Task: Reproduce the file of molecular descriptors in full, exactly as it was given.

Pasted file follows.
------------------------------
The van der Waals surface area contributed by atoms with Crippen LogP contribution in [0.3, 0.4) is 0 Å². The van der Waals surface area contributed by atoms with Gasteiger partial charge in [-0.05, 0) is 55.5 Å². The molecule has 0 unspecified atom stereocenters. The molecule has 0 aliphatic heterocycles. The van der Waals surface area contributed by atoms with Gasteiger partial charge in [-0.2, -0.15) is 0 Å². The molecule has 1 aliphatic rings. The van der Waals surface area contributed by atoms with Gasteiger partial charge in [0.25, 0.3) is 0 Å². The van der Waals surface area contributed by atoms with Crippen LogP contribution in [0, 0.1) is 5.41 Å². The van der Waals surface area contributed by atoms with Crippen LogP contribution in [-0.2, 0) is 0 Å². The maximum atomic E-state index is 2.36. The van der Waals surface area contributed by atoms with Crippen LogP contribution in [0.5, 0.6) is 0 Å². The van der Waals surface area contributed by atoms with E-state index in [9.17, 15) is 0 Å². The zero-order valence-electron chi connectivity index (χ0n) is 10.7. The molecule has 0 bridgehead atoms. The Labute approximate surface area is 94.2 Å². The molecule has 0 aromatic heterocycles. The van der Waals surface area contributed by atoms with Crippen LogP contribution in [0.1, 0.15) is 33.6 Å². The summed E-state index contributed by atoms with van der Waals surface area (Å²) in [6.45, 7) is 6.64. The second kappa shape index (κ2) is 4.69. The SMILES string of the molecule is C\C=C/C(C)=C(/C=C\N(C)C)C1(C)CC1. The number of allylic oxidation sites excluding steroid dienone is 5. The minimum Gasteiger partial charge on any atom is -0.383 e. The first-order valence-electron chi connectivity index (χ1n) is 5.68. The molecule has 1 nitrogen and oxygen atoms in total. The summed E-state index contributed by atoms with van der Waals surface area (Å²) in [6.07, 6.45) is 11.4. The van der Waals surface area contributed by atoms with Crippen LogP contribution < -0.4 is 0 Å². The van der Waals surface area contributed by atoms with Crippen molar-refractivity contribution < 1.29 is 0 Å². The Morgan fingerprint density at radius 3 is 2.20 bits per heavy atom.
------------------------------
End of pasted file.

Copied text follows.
The van der Waals surface area contributed by atoms with Crippen LogP contribution in [0.3, 0.4) is 0 Å². The van der Waals surface area contributed by atoms with Gasteiger partial charge in [-0.05, 0) is 55.5 Å². The molecule has 0 unspecified atom stereocenters. The molecule has 0 aliphatic heterocycles. The van der Waals surface area contributed by atoms with Gasteiger partial charge in [-0.2, -0.15) is 0 Å². The molecule has 1 aliphatic rings. The van der Waals surface area contributed by atoms with Gasteiger partial charge in [0.25, 0.3) is 0 Å². The van der Waals surface area contributed by atoms with Crippen LogP contribution in [0, 0.1) is 5.41 Å². The van der Waals surface area contributed by atoms with Crippen LogP contribution in [-0.2, 0) is 0 Å². The maximum atomic E-state index is 2.36. The van der Waals surface area contributed by atoms with Crippen LogP contribution in [0.5, 0.6) is 0 Å². The van der Waals surface area contributed by atoms with E-state index in [9.17, 15) is 0 Å². The zero-order valence-electron chi connectivity index (χ0n) is 10.7. The molecule has 0 bridgehead atoms. The Labute approximate surface area is 94.2 Å². The molecule has 0 aromatic heterocycles. The van der Waals surface area contributed by atoms with Crippen LogP contribution in [0.1, 0.15) is 33.6 Å². The summed E-state index contributed by atoms with van der Waals surface area (Å²) in [6.45, 7) is 6.64. The second kappa shape index (κ2) is 4.69. The SMILES string of the molecule is C\C=C/C(C)=C(/C=C\N(C)C)C1(C)CC1. The number of allylic oxidation sites excluding steroid dienone is 5. The minimum Gasteiger partial charge on any atom is -0.383 e. The first-order valence-electron chi connectivity index (χ1n) is 5.68. The molecule has 1 nitrogen and oxygen atoms in total. The summed E-state index contributed by atoms with van der Waals surface area (Å²) in [6.07, 6.45) is 11.4. The van der Waals surface area contributed by atoms with Crippen LogP contribution < -0.4 is 0 Å². The van der Waals surface area contributed by atoms with Crippen molar-refractivity contribution < 1.29 is 0 Å². The Morgan fingerprint density at radius 3 is 2.20 bits per heavy atom.